Now, the spigot is finally running dry. Groaning under $122 billion in debt and budget deficits that in some cases rise to almost 10% of states' gross domestic product, the governments are being forced to bite the fiscal bullet by slashing subsidies and selling off money-losing state-owned industries. One reason: The national government, burdened by its own fiscal and debt crisis, is in no condition to bail them out. "For the first time, the states have to deal with their own financial demons themselves," says Subir Gokarn, chief economist of CRISIL, India's top rating agency.
A few statistics tell the story. The country's total federal and state budget deficit will equal nearly 11% of GDP for the year ending Mar. 31. That's second-highest in the world, after Turkey. CRISIL rates the debt of highly industrialized Maharashtra state as junk grade. Gujarat must also borrow at high rates. In fact, the only states whose debt is considered investment grade are Karnataka, Tamil Nadu, and Andhra Pradesh, home to India's high-tech enclaves.
Last September, Maharashtra defaulted on $500 million in bonds issued to fund irrigation projects in the state. Maharashtra, Bihar, and Uttar Pradesh have on several occasions in the past four years postponed salary and pension payments for civil servants such as teachers and police.
If this continues, says Gokarn, "and the states are unable to deliver on their public service commitments, you could see mass protests and political upheaval."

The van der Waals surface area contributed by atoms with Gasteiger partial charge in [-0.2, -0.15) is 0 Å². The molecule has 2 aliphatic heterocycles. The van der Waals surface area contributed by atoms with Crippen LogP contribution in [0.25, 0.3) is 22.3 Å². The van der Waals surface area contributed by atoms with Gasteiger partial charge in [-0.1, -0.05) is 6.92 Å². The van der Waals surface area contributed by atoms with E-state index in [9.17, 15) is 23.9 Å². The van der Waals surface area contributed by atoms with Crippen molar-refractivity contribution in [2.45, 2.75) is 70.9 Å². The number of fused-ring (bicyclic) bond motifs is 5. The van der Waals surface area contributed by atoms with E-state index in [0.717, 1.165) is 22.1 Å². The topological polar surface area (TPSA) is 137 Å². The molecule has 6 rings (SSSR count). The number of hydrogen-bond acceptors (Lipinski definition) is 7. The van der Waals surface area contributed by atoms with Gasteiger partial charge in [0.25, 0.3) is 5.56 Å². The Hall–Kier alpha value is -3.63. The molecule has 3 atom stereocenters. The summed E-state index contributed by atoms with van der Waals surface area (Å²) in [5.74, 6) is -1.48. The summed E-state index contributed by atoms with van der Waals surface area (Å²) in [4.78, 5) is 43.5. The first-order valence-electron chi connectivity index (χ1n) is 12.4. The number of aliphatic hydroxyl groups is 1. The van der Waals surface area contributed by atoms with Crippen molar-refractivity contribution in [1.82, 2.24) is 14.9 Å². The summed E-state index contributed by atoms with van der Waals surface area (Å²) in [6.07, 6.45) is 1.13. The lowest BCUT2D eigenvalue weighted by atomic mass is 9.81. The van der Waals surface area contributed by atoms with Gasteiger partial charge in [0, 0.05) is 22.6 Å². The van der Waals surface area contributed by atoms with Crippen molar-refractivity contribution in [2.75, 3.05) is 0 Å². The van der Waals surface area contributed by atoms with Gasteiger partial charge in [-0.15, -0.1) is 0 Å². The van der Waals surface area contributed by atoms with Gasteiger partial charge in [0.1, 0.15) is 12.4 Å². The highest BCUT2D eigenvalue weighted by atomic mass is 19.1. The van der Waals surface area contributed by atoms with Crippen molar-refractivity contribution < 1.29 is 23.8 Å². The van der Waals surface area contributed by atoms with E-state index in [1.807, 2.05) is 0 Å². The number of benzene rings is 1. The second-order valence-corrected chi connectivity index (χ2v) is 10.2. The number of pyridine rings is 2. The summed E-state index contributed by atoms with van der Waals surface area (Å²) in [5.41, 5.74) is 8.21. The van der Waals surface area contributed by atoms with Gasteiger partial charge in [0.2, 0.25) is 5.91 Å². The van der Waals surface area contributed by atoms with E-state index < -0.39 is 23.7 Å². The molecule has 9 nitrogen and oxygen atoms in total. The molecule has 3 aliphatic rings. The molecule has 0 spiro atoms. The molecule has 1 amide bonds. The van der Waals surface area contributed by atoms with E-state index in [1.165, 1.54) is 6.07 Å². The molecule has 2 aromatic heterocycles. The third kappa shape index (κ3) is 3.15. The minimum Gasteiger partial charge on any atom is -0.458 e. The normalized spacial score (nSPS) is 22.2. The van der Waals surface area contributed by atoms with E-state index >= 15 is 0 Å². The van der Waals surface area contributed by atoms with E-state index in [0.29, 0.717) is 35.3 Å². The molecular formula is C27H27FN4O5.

How did the states get into such a mess? Under India's highly centralized system, money came pouring in from New Delhi with few strings attached and no real expectation of repayment. Then, in 1997, a new law to counter corruption raised the salaries of government employees by 20%--a huge hit for the states, whose bloated bureaucracies already absorbed more than half their budgets. Now, borrowing has taken off as revenue declines in the face of a slowing economy.
Last October, Prime Minister Atal Bihari Vajpayee and Finance Minister Jaswant Singh summoned the chief ministers of India's 28 states to an unprecedented meeting in the capital and demanded that they get their finances in order. As an incentive, Delhi offered to forgive debt in exchange for reforms. Several states are taking up the offer. The states must take action, says New Delhi economist Surjit S. Bhalla, manager of the Oxus Fund. "It can no longer be business and corruption as usual."
Some of the steps are bold. Arminder Singh, the newly elected chief minister of Punjab, one of India's wealthier states, on Nov. 1 stopped giving away free water and power to farmers, which will save the state $220 million per year. Maharashtra, home to India's commercial capital, Bombay, has plans to cut its deficit by privatizing state-owned irrigation systems and reducing its politically sensitive cotton subsidies, which had been draining the state of an estimated $82.5 million a year. Uttar Pradesh plans to sell off a piece of its power sector. Across India, the deficits of state electricity boards alone add up to 5% of GDP.
So far, the models of fiscal probity are modernist states like Karnataka and Andhra Pradesh. Analysts hope they will set good examples. The change in attitude, however, is still fragile. This year, nine states, including the capital district of New Delhi, Madhya Pradesh, and Rajasthan, will elect chief ministers. The worry is that, once again, the politicos will yield to the temptation to buy votes with handouts. By Manjeet Kripalani in Bombay